This article focuses on "Received Pronunciation" (RP), the stereotypical British accent mainly spoken in the south of England, and exaggerated by the upper classes, giving it the nickname "the Queen's English". There are greatly differing accents across England, Scotland, Wales and Northern Ireland, and for a more regional or 'authentic' accent, it's best to choose one particular area, and try to learn that accent instead. Adopting British mannerisms while speaking will also help for authenticity.
这篇文章的重点在于如何发“RP”(Received Pronunciation)英式英语,也就是典型的主要在南部英格兰被使用、被上流社会发扬光大的英式英语,这种口音也被称作“女王的英语”。英格兰、苏格兰、威尔士和北爱尔兰都有非常多不同的英语口语,所以为了选择一个更区域化、更纯正的口音,我们最好选择一个特定的地域,然后尝试去学那个地方的口音。在说英语的时候采纳英国人的言谈举止也会帮助你使口音变得更加纯正。

Part 1



Start with the Rs.

Understand that in most British accents speakers don't roll their Rs (except for those from Scotland, Northumbria, Northern Ireland, and parts of Lancashire), but not all British accents are the same. For example, a Scottish accent varies greatly from an English accent. After a vowel, don't pronounce the R, but draw out the vowel and maybe add an "uh" (Here is "heeuh"). In words like "hurry", don't blend the R with the vowel. Say "huh-ree".

In American English, words ending with "rl" or "rel" can be pronounced using either one or two syllables, completely interchangeably. This is not the case in British English. "-rl" words like "girl", "hurl", etc, are pronounced as one syllable with silent R, while "squirrel" is "squih-rul", and "referral" is "re-fer-rul".

Some words are easier to say in a British accent. For example, mirror, which sounds like "mih-ra". Do not say "mirror" like "mere"; British people almost never do that.

Some awkward pauses in sentences are also removed by the addition of 'r' before a vowel. For example, "I saw it" becomes "I saw-rit", to avoid the pause between the words 'saw' and 'it'. Another example is "Bacteria are small", pronounced "Bacteria-rar-small".
在句子中一些奇怪的停顿处可以通过在元音字母前加上“r”来改善。举个例子,“I saw it”会被发成“I saw-rit”,来避免“saw”和“it”中的停顿。另一个例子是“Bacteria are small”,它会被发音成“Bacteria-rar-small”。

Part 2



Pronounce U in stupid and in duty with the ew or "you" sound.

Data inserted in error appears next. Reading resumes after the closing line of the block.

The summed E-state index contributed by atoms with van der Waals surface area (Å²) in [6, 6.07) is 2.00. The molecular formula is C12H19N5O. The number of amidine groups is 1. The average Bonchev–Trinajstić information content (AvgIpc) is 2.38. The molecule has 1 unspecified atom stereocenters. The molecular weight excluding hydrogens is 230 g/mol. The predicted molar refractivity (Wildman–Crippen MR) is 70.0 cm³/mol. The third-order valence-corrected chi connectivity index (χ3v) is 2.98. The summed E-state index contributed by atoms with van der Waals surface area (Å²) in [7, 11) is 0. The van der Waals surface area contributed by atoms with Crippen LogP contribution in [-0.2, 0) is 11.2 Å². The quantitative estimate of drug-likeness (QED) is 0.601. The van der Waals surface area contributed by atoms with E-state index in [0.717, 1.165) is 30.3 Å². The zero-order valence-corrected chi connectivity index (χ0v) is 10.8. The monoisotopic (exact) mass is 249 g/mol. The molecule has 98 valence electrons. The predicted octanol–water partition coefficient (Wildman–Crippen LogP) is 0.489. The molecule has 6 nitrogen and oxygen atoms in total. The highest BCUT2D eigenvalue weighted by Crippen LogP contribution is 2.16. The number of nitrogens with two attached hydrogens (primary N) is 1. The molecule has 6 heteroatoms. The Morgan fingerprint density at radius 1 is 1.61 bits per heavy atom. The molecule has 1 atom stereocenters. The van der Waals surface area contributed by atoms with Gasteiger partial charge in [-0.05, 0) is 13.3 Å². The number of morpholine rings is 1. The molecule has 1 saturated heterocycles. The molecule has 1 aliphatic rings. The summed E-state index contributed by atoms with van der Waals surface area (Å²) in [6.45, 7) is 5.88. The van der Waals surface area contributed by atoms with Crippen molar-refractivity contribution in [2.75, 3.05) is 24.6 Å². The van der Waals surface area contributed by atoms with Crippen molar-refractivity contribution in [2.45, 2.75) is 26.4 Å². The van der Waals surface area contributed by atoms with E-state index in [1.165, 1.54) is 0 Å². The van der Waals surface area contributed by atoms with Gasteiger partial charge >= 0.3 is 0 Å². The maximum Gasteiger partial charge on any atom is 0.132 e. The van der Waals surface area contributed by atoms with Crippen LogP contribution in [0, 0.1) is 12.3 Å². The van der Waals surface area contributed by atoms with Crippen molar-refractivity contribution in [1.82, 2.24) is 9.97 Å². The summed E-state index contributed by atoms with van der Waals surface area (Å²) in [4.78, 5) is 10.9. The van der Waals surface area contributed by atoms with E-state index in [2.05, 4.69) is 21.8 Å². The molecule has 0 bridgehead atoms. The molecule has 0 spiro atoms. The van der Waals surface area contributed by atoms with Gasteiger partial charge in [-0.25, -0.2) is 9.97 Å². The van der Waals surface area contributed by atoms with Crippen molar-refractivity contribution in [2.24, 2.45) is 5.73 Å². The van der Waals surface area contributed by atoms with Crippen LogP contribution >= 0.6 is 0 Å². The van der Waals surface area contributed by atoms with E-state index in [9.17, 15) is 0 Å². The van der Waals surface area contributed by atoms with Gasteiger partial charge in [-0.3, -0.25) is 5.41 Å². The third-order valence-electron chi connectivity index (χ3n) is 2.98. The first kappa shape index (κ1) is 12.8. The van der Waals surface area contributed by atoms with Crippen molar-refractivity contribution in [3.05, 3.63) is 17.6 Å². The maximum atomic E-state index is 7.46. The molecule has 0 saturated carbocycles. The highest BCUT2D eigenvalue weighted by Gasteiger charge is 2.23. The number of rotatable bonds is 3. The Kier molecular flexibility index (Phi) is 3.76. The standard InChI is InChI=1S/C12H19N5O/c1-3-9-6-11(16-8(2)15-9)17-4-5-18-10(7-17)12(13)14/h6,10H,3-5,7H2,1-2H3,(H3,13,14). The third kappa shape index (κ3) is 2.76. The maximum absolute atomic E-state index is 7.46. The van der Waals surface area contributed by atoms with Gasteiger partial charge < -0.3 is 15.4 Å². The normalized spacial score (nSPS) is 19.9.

Avoid the oo as in prounounced; thus it is pronounced stewpid or commonly schewpid, not stoopid, etc. duty would be pronounced dewty or more often jooty. In the standard English accent, the A (for example, in father) is pronounced at the back of the mouth with an open throat—it sounds like "arh". This is the case in pretty much all British accents, but it's exaggerated in RP. In southern England and in RP, words such as "bath", "path", "glass", "grass" also use this vowel (barth, parth, glarss, grarss, etc.). However, in other parts of Britain "bath", "path", etc. sound like "ah".

Part 3



Sometimes drop the Ts.

With some accents, including cockney accents, Ts aren't pronounced in words where Americans use D to replace it. However, there is usually a short pause or "hiccup" in its place. "Battle" might be pronounced ba-ill. This is known as the glottal stop. use glottal stops, too, for words like "mittens" and "mountain". It's just that British use them more often.
在一些口音中,包括伦敦当地口音,“T”的发音不像美国人那样用“D”代替——“T”不发音。然而,“T”音所在的地方经常会出现短暂的停顿或者“打嗝”。“battle”可能会被发成“ba-ill”。这被称作“声门塞音”。在读“mittens”或者“mountains”这样的词的时候, 也要使用声门塞音。只是因为英国人经常使用这种发声方法。

People with Estuary English, RP, Scottish, Irish and Welsh accents do consider it lazy and rude to drop the Ts, and this feature doesn't exist, but in almost all accents it's accepted to do it in the middle of words in casual contexts and almost universal to put a glottal stop at the end of a word.